The final bill also includes three bond provisions that were in the Senate bill but not the House measure. One would permit small issue industrial development bonds issued in 2009 and 2010 to finance facilities that create or manufacture intangible facilities or projects, such as software or biotechnology, including certain physical components. Current tax law only permits small issue IDBs to be used for facilities creating tangible products.

Another provision would allow high-speed rail projects to qualify for private-activity bond financing if the trains can reach a top speed of 150 miles per hour. Current law allows the bonds to be issued for projects involving trains traveling at least that speed.

The bill also would raise the federal debt limit by $825 billion to $12.140 trillion.

The other bond provisions in the bill, which had been approved by both the House and Senate, included two that would pave the way for banks to buy more muni bonds in 2009 and 2010.

One would modify the 2% "de minimis" rule for financial institutions to include banks so that they would be able to deduct 80% of the cost of buying and carrying tax-exempt bonds issued in 2009 and 2010 to the extent that their tax-exempt holdings do not exceed 2% of their assets.

The other would expand to $30 million from $10 million the "small issuer exception" for bank-deductible bonds. Under current law, banks can deduct 80% of the cost of buying and carrying the tax-exempt bonds sold by issuers whose annual bond issuance is less than $10 million. The bill also would apply the new higher $30 million limit to individual borrowers, rather than the issuer, in conduit financings.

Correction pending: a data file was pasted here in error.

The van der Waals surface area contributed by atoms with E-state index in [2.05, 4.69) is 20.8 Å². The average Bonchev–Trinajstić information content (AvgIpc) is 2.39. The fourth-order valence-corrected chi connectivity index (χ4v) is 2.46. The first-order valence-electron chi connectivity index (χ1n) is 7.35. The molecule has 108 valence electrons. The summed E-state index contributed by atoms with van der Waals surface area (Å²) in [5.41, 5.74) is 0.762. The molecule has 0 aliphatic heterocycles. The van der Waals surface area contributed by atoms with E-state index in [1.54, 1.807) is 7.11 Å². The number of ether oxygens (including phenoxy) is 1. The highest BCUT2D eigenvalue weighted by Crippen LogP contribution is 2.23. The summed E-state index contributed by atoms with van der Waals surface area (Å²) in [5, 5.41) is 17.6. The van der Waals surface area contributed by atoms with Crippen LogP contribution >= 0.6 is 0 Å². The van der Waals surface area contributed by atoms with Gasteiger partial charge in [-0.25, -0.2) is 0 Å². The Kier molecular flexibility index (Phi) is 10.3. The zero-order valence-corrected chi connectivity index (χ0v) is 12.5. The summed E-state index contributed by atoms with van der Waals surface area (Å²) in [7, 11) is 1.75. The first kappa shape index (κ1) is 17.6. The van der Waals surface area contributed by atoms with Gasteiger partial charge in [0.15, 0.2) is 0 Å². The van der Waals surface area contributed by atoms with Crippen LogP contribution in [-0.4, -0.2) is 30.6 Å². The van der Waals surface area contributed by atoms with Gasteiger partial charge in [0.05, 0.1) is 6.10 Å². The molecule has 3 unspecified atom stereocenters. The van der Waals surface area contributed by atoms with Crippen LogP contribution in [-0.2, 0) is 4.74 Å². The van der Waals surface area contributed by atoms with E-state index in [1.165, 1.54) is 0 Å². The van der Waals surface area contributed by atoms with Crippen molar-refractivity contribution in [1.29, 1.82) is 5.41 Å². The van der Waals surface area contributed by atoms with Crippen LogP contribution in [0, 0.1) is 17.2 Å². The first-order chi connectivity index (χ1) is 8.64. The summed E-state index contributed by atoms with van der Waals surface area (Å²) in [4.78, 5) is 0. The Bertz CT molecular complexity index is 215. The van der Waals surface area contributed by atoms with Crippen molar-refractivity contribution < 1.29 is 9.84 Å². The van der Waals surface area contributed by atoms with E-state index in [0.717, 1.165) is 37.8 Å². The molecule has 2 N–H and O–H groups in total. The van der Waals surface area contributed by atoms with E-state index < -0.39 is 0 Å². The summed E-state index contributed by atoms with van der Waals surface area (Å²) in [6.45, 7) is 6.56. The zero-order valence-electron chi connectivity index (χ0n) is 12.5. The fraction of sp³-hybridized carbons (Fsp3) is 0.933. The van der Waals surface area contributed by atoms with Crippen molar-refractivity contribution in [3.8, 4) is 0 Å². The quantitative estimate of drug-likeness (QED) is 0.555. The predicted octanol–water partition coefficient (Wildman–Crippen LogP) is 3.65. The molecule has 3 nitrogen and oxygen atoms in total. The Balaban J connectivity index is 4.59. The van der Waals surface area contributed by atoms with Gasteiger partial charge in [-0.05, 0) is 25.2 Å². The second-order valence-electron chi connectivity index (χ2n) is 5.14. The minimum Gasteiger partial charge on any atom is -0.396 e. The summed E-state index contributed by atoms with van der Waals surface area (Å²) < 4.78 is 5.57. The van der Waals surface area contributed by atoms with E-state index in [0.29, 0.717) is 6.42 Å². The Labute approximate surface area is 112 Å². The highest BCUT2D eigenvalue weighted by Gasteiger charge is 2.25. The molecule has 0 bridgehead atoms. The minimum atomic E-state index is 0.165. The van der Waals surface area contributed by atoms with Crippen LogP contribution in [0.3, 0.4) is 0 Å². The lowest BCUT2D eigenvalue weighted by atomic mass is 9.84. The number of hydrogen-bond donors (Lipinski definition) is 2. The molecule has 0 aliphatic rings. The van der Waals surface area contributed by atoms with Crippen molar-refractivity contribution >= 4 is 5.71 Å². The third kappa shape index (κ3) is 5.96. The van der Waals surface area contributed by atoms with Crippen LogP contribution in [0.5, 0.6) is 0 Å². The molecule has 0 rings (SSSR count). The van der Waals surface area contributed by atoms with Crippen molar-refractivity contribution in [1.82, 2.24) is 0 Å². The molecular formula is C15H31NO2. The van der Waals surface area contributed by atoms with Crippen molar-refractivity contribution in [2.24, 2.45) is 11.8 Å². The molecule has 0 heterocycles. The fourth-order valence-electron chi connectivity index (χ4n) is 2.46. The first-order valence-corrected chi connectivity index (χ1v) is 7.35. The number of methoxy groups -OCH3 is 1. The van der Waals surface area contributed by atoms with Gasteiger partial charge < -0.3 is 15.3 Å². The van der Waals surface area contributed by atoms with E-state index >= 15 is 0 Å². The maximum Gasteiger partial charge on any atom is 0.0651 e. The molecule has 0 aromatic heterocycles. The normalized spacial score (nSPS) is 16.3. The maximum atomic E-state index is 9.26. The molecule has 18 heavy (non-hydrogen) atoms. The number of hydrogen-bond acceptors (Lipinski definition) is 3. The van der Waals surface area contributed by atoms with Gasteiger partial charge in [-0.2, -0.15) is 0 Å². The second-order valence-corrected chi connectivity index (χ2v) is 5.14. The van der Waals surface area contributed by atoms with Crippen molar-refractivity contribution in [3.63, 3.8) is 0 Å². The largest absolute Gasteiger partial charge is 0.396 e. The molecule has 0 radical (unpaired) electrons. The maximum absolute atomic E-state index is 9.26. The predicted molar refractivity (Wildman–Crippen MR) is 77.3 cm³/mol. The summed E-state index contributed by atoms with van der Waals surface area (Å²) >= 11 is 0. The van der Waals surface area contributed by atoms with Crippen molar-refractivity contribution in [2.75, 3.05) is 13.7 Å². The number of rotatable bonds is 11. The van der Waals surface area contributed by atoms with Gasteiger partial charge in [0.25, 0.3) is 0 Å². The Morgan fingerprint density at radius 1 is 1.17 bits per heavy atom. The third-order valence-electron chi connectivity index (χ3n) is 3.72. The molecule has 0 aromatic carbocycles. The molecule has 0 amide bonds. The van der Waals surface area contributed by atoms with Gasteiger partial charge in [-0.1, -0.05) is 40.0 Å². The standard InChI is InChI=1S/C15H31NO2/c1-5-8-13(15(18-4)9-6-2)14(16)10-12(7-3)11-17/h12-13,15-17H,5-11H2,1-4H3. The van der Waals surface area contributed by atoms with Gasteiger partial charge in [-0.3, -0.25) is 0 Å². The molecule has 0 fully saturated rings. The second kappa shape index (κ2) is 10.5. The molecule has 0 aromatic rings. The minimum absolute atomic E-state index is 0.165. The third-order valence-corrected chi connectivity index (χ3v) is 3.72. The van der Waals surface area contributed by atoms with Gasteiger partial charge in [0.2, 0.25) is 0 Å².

"The municipal bond community has received significant relief in this legislation and is very grateful," said Charles Samuels, a lawyer with Mintz Levin Cohn Ferris Glovsky & Popeo PC here who is counsel to the National Association of Health and Educational Facilities Finance Authorities. "If the language is what we believe it is, the bank deductibility liberalization, for example, will allow immediately some relatively small but very much needed governmental and nonprofit private placements."

"This stimulus bill provides crucial tax law changes that will ease borrowing costs for cities and states and expand the market for their bonds - both crucial steps towards ensuring the nation has the hospitals, bridges, and other infrastructure it needs," the Securities Industry and Financial Markets Association said in a statement.

The legislation also would authorize an additional $2.4 billion of energy conservation bonds to finance projects to reduce greenhouse gases, as well as an additional $1.6 billion of clean renewable energy bonds to finance renewable energy projects. These bonds would be taxable tax credit bonds that pay investors a tax credit in lieu of tax-exempt interest payments.

Tribal governments would be authorized to receive an additional $2 billion of tax-exempt bonds in 2009 and 2010 and would not have to limit the use of the bonds to projects providing an "essential government function," except for casinos and projects off the reservation. The provision would put tribal governments on par with state and local issuers.

The bill also would authorize an additional $1.4 billion of qualified zone academy bonds for 2009 and 2010. QZABs can only be used for the renovation or rehabilitation of schools, not new construction.